Maybe Guston could have answered Pollitt’s question.  When you start thinking politically, everybody is in the debate in your head- the past, our friends, enemies, the televised world, and above all, your own ideas about authority- all are there.  But as you continue  thinking, they start leaving, one by one, and you are left completely alone.  Then, if you’re lucky, even you leave.  Maybe an artwork takes on a personality of its own, independent of all those other personalities, and so too an understanding of politics takes on an independent personality too.  Once you get to that point, Assange can be a villainous cad or an object of persecution or a bit of both, and the Wikileaks revelations can stand on their own regardless.

Mr O and the facts

Nation magazine columnist Gary Younge supports Barack Obama; his latest column ends with the line “Obama needs to get out there and fight.”  Fight for what?  For a connection with reality.  As Younge says:

The sad truth is that even when presented with concrete and irrefutable evidence, some people still prefer the reality they want over the one they actually live in. Herein lies one of the central problems of engaging with those on the American right. Cocooned in their own mediated ecosystem, many of them are almost unreachable through debate; the air is so fetid, reasonable discussion cannot breathe. You can’t win an argument without facts, and we live in a moment when whether you’re talking about climate change or WMD, facts seem to matter less and less.

So far, so good.  But I simply do not see the evidence that Mr O is inclined to fight the Right.  On most issues, the president stands well to the right of public opinion, and benefits from the fact that the only effective opposition he faces comes from a party that is even further to the right than he is.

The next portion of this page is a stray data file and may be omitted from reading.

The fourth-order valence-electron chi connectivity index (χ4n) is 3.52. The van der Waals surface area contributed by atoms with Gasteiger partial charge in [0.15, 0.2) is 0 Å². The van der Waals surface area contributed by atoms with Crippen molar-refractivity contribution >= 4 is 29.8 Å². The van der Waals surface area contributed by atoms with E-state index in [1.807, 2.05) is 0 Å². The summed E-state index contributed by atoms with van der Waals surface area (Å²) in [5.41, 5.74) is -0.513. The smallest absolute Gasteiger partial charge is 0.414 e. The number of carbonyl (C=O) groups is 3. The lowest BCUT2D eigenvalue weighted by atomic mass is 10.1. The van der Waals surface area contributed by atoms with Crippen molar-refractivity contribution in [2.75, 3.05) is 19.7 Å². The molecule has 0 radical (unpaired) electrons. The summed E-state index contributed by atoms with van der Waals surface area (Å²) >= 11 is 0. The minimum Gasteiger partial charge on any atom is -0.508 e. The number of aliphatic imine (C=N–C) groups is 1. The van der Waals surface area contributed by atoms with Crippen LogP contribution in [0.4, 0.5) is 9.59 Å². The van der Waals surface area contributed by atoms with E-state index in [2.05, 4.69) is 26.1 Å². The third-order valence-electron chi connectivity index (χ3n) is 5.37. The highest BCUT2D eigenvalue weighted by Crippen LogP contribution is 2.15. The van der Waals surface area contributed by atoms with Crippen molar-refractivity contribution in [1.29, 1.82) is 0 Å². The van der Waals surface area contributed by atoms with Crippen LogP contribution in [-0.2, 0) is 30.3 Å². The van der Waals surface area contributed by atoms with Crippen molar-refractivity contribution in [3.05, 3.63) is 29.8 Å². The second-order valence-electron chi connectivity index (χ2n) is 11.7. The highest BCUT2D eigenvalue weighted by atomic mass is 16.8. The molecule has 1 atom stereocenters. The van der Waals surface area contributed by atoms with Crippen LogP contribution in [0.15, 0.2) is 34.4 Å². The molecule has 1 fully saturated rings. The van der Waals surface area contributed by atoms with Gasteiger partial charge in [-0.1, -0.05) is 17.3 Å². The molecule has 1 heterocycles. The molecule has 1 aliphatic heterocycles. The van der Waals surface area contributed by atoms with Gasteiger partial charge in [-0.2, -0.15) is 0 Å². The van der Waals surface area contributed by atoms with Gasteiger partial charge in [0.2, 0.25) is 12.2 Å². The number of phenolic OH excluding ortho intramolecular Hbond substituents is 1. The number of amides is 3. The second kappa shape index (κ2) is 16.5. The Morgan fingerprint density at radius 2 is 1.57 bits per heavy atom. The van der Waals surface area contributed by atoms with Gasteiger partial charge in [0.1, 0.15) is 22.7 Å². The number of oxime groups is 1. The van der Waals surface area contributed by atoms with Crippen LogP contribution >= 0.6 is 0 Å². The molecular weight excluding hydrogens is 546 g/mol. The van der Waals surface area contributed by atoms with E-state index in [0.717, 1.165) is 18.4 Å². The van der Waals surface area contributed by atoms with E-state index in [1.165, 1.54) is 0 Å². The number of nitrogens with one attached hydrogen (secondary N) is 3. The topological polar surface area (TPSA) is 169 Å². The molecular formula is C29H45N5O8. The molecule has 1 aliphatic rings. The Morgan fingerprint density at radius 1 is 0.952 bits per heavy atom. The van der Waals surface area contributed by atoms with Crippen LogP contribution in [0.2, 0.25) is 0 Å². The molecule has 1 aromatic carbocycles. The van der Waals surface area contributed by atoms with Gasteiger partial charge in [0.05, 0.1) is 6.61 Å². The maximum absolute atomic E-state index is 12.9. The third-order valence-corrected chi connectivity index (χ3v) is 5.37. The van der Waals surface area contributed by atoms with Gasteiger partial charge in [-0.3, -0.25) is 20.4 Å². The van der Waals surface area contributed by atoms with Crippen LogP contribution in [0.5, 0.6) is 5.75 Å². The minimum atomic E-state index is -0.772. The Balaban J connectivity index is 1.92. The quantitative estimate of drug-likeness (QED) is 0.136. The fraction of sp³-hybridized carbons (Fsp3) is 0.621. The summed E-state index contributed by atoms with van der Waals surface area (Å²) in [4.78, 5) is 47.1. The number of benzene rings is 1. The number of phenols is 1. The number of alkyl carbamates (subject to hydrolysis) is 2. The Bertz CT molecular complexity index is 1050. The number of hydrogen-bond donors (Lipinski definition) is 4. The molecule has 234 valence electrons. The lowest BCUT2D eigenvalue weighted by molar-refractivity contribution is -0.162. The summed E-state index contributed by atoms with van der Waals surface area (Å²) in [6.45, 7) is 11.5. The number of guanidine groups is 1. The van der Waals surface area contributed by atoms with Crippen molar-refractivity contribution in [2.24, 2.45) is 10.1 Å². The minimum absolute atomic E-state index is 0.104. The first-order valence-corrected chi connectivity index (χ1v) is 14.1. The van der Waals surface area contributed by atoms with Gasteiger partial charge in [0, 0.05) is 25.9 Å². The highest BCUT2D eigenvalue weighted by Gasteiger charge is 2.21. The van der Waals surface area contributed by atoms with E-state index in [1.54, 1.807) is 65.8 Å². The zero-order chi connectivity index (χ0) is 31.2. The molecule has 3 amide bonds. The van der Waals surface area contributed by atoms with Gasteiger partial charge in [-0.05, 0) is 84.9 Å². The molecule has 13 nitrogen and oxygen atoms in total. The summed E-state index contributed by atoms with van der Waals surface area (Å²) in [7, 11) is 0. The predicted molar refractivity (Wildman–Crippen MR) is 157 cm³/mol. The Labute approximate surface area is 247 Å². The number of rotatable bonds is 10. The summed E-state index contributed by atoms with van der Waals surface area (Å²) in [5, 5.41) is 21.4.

Quantitative vs. Qualitative

My wife is a sociologist whose main interests are in qualitative research.  Unlike quantitative researchers, who collect a limited number of facts about each of a large number of people and use statistical methods to look for patterns in those collections, qualitative researchers collect a large amount of information about each of a relatively small number of people in order to discern just how those people go about making their decisions.  Qualitative and quantitative research are not schools of thought which compete with each other, but methods which depend on each other to be made useful.  While it is not possible for qualitative researchers to formulate general laws of behavior without transforming their conclusions into hypotheses to be tested by quantitative methods, neither is it possible for quantitative researchers to apply general laws of behavior to any case in the real world without conducting qualitative studies in which they ask people what’s on their minds.